LOHC technology: accelerating the deployment of hydrogen storage and fuel cell electric vehicles
Green hydrogen – hydrogen created using renewable energy sources – is expected to be an important element in a future carbon-neutral economy. However, the transportation and storage of hydrogen is today mainly based on liquid compressed hydrogen, which has to be stored either at extremely high pressures (350-700 bar) or at extremely low temperatures (-253°C). The need for specialised handling and the insufficient infrastructure and refuelling networks for compressed hydrogen represent the main challenges for a more widespread use of hydrogen in the transport sector. Liquid Organic Hydrogen Carrier (LOHC) technologies provide an effective alternative solution by chemically bonding hydrogen to a stable organic liquid carrier, thereby eliminating the need for compression and making it safer, more practical and more cost-efficient to transport hydrogen using existing conventional fuel networks.
At Umicore, we have launched an incubation and long-term R&D collaboration program focusing on new PGM-based catalyst technologies. The aim is to use LOHCs as a viable alternative to compressed hydrogen in order to accelerate the deployment of green hydrogen and fuel cell electric vehicles (FCEVs).
How do LOHCs work?
LOHCs absorb and release hydrogen through chemical reactions. When hydrogen is absorbed into the liquid organic carrier, a hydrogenation catalyst is used. This liquid substance is then stored and conveyed to fuelling stations using regular means of transport at ambient temperature and pressure, making it safer and more cost-efficient. FCEVs can then be fuelled directly and quickly with hydrogen-rich LOHCs. The hydrogen is then released onboard using a dehydrogenation catalyst. Thanks to LOHCs, FCEVs can thus be fuelled easily like conventional vehicles today.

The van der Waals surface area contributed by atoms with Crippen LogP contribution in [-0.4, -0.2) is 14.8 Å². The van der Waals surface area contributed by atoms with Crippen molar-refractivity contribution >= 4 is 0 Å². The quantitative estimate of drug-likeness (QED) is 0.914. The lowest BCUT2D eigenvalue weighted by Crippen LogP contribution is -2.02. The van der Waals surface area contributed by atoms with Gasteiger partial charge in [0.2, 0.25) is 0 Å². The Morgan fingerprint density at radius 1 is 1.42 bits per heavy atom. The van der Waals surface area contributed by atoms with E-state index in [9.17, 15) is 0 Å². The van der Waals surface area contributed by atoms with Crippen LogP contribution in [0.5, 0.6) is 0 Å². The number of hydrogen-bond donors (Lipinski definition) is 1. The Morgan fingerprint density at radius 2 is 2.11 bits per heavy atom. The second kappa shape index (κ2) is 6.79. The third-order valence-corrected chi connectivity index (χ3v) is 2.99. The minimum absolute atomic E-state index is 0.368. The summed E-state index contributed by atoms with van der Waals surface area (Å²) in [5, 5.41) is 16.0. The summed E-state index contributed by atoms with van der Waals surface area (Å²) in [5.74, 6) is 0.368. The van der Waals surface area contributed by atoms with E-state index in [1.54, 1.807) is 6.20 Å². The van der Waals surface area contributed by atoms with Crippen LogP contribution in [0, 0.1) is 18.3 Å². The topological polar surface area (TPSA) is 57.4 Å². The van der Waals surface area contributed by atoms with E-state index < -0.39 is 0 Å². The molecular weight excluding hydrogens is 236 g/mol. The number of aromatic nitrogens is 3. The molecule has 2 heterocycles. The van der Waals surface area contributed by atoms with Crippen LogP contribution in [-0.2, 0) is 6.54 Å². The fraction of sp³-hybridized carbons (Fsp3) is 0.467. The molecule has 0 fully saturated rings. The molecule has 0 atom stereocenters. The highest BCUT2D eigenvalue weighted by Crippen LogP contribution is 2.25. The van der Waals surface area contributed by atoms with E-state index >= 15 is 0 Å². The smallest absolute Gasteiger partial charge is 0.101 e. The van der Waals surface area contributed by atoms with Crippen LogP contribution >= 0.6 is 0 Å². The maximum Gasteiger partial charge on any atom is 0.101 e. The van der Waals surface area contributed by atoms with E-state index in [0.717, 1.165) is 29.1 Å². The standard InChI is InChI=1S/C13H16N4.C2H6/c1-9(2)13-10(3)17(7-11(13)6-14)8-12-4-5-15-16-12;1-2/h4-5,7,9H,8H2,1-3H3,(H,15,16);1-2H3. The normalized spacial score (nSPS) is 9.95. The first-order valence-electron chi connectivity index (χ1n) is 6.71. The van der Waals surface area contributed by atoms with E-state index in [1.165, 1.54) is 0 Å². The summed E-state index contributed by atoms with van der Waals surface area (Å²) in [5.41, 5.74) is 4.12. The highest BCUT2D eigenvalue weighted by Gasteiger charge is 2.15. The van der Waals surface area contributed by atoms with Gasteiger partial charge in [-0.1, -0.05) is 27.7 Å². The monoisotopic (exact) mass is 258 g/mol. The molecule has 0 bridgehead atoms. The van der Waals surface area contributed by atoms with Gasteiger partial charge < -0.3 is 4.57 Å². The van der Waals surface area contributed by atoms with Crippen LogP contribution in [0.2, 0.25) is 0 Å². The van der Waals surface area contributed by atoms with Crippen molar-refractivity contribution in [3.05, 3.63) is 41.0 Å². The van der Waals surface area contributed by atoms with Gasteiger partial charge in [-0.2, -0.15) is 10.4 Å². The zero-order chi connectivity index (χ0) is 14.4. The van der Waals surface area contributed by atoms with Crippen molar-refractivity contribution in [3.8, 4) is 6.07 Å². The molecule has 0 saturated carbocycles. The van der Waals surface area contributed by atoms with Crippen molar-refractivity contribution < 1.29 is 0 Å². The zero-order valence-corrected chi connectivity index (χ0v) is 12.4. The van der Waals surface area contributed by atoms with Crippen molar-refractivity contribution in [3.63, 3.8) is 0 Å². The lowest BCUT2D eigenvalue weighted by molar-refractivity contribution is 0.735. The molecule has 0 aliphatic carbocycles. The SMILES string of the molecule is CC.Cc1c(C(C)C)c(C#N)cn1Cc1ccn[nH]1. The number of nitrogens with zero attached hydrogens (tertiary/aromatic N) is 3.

LOHC technology has the potential to offer a great advantage by using existing gasoline and diesel fuelling infrastructure and building on them. It will also enable the transportation of hydrogen at high storage densities. However, the current catalyst system for the dehydrogenation process is not compatible with current FCEVs’ requirements for onboard applications. Therefore, through our long-term R&D collaboration programme with academic and industrial partners we want to focus on the development of new and optimized dehydrogenation catalysts.
Catalysts are not new for Umicore
At Umicore we have been developing catalysts for automotive applications (internal combustion engines and FCEVs) and electrolysis for over 30 years. This longstanding and world-class scientific expertise allows us to develop innovative hydrogenation catalysts for LOHCs. Our technology-leading products are key components in automotive applications found on the road today, and we are present in most of the development platforms of the biggest automotive OEMs. In addition, Umicore is preparing the ground for future growth in the green hydrogen economy with catalysts used in electrolysis and LOHCs.
Sustainability and carbon neutrality are high on the agenda of many governments and of Umicore, where green hydrogen is seen as having strong potential. We are continuing with the development of higher-performance and cost-efficient catalysts for fuel cell vehicles and electrolysis. With the development of catalysts for LOHCs we can now further optimize the transportation and storage of hydrogen and simplify the fuelling of fuel cell cars.
Umicore continues to steer the transition to cleaner mobility, whether by means of hydrogen-based fuel cell vehicles, electric vehicles or cleaner internal combustion engines. We are committed to offering sustainable value to society through materials for a better life.